if ( p % d == 0)
isPrime = 0;
}
if (isPrime)
NSLog (@"%i ", p);
}
return 0;
}
``````

I'll explain why it doesn't work.

To determine if a number is prime or not, this program should see if any number divides evenly into `p`. As soon as it finds one that does, the number is no longer prime, and it should set `isPrime` to `0`. Once it's checked every number less than `p`, and thus determined `isPrime`, it should check `isPrime` to see whether or not it should print the number out. However, it instead checks `isPrime` every time it checks to see if a number divides evenly into `p`. Since `isPrime` is set to 1 at the start for every value of `p`, any number not divisible by 2 gets printed out. It checks to see if 2 evenly divides, it doesn't, it immediately checks `isPrime` which is 1, and immediately prints it out, as if it's prime; but what if a number AFTER 2 divides evenly into that number? This is why 15 and 49 are printed as prime numbers, when they are composite.

-
You understood my question exactly. I took this problem straight out of Learning Objective-C by Stephen Kochan and I believe I copied it correctly(not sure how to view my original-unedited post), it is not meant to contain errors and since it's an example, I never even bothered to actually run the program. I should have realized something was wrong though as the number of braces is incorrect, which caused the error. Thanks a lot! – Ronald Sep 3 '12 at 22:11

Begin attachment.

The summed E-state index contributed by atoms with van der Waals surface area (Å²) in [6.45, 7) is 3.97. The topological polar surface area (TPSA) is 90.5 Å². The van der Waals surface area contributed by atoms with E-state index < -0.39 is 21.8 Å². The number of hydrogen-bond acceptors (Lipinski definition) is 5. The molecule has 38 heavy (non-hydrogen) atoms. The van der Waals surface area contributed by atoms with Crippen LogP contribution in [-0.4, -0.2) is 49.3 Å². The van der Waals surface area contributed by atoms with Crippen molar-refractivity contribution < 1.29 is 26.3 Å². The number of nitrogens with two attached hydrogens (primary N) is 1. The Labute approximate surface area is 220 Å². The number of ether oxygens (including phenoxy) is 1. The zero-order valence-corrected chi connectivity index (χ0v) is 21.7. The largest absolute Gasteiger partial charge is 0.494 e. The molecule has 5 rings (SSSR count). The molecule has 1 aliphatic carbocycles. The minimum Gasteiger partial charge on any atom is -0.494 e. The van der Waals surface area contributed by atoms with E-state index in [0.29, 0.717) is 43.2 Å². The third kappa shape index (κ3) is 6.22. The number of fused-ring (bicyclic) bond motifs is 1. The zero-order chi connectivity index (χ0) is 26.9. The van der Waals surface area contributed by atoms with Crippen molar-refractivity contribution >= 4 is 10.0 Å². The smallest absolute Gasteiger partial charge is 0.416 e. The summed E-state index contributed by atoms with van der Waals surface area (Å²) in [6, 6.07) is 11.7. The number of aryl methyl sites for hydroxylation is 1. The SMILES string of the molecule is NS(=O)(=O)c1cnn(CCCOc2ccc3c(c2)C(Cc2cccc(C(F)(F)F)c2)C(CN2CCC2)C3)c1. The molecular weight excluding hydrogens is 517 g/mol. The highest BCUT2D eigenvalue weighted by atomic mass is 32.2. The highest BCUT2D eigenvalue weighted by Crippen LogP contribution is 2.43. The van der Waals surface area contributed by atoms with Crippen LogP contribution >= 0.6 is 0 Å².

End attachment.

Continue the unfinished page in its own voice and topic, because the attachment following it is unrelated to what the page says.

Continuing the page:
I don't get what is unclear to you.

Problem: find if `p` is prime.

`p` is prime if it doesn't have any factor `d <= p` such that `p%d == 0` with the exception of `1` and `p` itself. The inner for must loop through all the numbers lesser than `p` to make sure that noone of them is a factor of `p`.

Mind that this implementation is the trivial one and it's inefficient, it does what the implicit definition of a prime number is.

The only thing that may confuse you is the fact that the inner loop is not interrupted when a factor is found, eg.

``````if ( p % d == 0)
{
isPrime = 0;
NSLog("number is not prime!);
break;
}
``````
-
If the value of 15 is put in for p, then when we get to the first if statement, the remainder of 15%2 is NOT equal to 0 so we will skip that if statement and go to the next if statement and the value of isPrime will be NOT be equal to 0, prompting the NSLog to display, so why is 15 not displayed? – Ronald Sep 3 '12 at 1:21